Bahai News - No tears over poor onion season
Thursday, May 11, 2000
No tears over poor onion season
by Howard Keene
This has been a rotten onion season for Tony and Afsaneh Howey of
Timaru, but they are not crying about it.
While the Howeys have no control over low onion prices, the
development of their arable farm has been exemplary.
So much so that they recently received the prestigious Farmers'
Mutual Group Rural Excellence award, organised by the Royal Agricultural
Society in Hamilton. To win they headed off six other regional
The award recognises that in three years on their own, the Howeys
have developed a large successful cropping farm, and have been
instrumental in establishing a commercial onion pack house in Washdyke,
employing about 70 casual staff.
Tony Howey is a very busy man, but on a wet, grey day he finds time
to fit in an hour to talk about the family and the farm.
Afsaneh came to New Zealand as a refugee from Iran 16 years ago. Like
Tony, she is a follower of the Bahai'i Faith, whose members have been
persecuted in Iran. They met in New Zealand through their involvement in
Bahai'i, married, and now have three children.
On the day I visit Afsaneh is away teaching English to Asian students
Tony says that one of the main tenets of Bahai'i is that serving
mankind equates to worship. This may have had some bearing on winning
the award because the judges take community service into account.
He was brought up on the family farm at Waitohi in inland South
Canterbury. After obtaining a degree at Lincoln he went on to work for
Maori Affairs as an agricultural field officer before coming back to
take over his father's share in the farming partnership.
From 1986 to 1996 he farmed in partnership with his brother, and they
acquired various "bits and pieces of land" near Levels, north
During this time they were among the first to grow potatoes on the
very light stony land on the Levels Plains. Tony had come across
destoning technology on a 1992 Nuffield Scholarship to Britain which he
was able to apply at home.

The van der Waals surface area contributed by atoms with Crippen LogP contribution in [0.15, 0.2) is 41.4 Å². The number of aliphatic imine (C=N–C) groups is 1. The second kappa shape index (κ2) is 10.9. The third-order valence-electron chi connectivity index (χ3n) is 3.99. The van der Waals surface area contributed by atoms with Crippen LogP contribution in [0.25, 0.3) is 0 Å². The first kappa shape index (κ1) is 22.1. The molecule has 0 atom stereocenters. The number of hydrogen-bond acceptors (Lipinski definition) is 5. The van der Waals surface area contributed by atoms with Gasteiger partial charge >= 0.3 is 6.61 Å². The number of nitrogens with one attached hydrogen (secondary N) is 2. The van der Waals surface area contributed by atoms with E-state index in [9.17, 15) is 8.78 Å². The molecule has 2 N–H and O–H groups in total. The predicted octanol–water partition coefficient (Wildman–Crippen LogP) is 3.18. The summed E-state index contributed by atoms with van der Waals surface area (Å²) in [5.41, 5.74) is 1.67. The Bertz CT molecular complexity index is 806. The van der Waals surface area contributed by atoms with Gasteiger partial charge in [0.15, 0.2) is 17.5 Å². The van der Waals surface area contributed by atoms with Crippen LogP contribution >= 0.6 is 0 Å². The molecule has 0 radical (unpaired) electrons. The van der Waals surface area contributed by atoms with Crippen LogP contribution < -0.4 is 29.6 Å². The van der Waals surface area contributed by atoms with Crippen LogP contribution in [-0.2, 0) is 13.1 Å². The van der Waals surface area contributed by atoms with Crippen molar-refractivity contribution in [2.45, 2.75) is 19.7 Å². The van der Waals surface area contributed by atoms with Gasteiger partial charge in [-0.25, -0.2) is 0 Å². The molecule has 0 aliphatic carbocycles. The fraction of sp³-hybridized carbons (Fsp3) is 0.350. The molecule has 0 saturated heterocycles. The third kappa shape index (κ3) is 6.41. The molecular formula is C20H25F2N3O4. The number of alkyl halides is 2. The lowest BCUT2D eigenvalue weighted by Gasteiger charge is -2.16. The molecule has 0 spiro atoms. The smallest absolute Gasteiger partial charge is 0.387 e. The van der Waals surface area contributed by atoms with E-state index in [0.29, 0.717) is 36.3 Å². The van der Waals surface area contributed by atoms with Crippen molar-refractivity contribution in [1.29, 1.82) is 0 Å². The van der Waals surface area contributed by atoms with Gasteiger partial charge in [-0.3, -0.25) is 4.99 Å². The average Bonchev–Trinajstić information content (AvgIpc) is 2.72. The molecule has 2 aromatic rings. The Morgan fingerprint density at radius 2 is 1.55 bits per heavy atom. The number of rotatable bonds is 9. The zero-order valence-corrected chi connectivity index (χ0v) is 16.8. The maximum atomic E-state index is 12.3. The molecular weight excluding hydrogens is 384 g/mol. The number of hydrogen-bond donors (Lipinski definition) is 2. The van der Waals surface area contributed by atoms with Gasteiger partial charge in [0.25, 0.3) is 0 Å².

While the Temuka area had been growing potatoes for a century or
more, the Levels area was considered too stony.
"This very light soil can produce yields of potatoes we didn't
think possible. When the water and nutrients are monitored and applied
accurately, the yields on that lighter country surpassed yields I'd ever
heard of in New Zealand," he says.
In 1996 the partnership with his brother ended amicably. One of the
catalysts was that Tony wanted to carry out further irrigation
development. "It was a very good partnership, and it finished in a
good year," he says.
Tony and Afsaneh now farm about 510ha of land in several blocks. They
own about half the land, and lease about half.
The land has reliable water from the Opuha Dam via The Levels
Irrigation Company (Tony is a director of both companies).
Onions and potatoes make up 45 per cent of the farm area, but produce
about 80 per cent of the farm income. Other crops grown as break crops
include wheat, ryegrass, fescue, vining peas, brassica seed, and barley.
They also run some cattle and sheep.
Onions make a loss this year
Most of the potatoes are grown on contract for McCain Ltd at Washdyke
to be made into frozen chips. All the onions are exported, and the
Howeys are among the biggest onion growers in the South Island.
About 75 per cent of the onions are grown on a minimum price
contract, which this year has proved much better than the free price.
Even so they have made a loss on onions this year, and Tony Howey is
considering ploughing lower grade ones back into the soil. "It
would have been much better this year if we had not grown onions,"
The top grade onions go to Europe and Japan, and lower grade ones to
South-east Asia. Oversupply on the European market seems to be the cause
of low prices this year.
Last year the onions broke even, and the year before made a profit.
Despite the uncertainty he says they are in it for the long haul, having
made "huge investment" in onions, including a $500,000 curing
Traditionally arable farming has been a seasonal business, but Tony
Howey says it is becoming more of a year-round effort. From the
beginning of August through to November they are planting. This is
followed by a period of "flat out" irrigating, fertilising,
and spraying. From Christmas to mid-May they are "absolutely flat
He says onions and potatoes complement each other well. Onions are
planted and harvested before potatoes, and a lot of machinery can be
used for both operations. The Washdyke packhouse is used for both onions
and potatoes. It is a separate business, financed by the Howeys, two
other farmers, and an exporter.
Tony Howey is also involved in the Washdyke seed company, Seedlands,
and has been involved with Federated Farmers and the vegetable growers
"So I've got a lot of involvement in the grain and seed
industry, and I am now getting more involved in the vegetable
With such a big operation things can often get frenetic and tense.
"I'm glad you didn't come yesterday," he says. "We had
three calls about machinery breakdowns, plus an export load of onions
that wasn't cured properly."
Tony Howey believes the award success can be put down to the team
approach of the staff. They employ five permanent staff who are
"very dedicated and work long hours".
"One of my plans is to try to involve the staff in the business,
and make it more of a career path for them.
"I feel humble, genuinely humble, at this award because I
believe there are a lot of technically more competent farmers around
than me," he says.
©Copyright 2000, The Christchurch Press Company Ltd.
Page last updated/revised 051000
Return to the Bahá'í Association's Main Web Page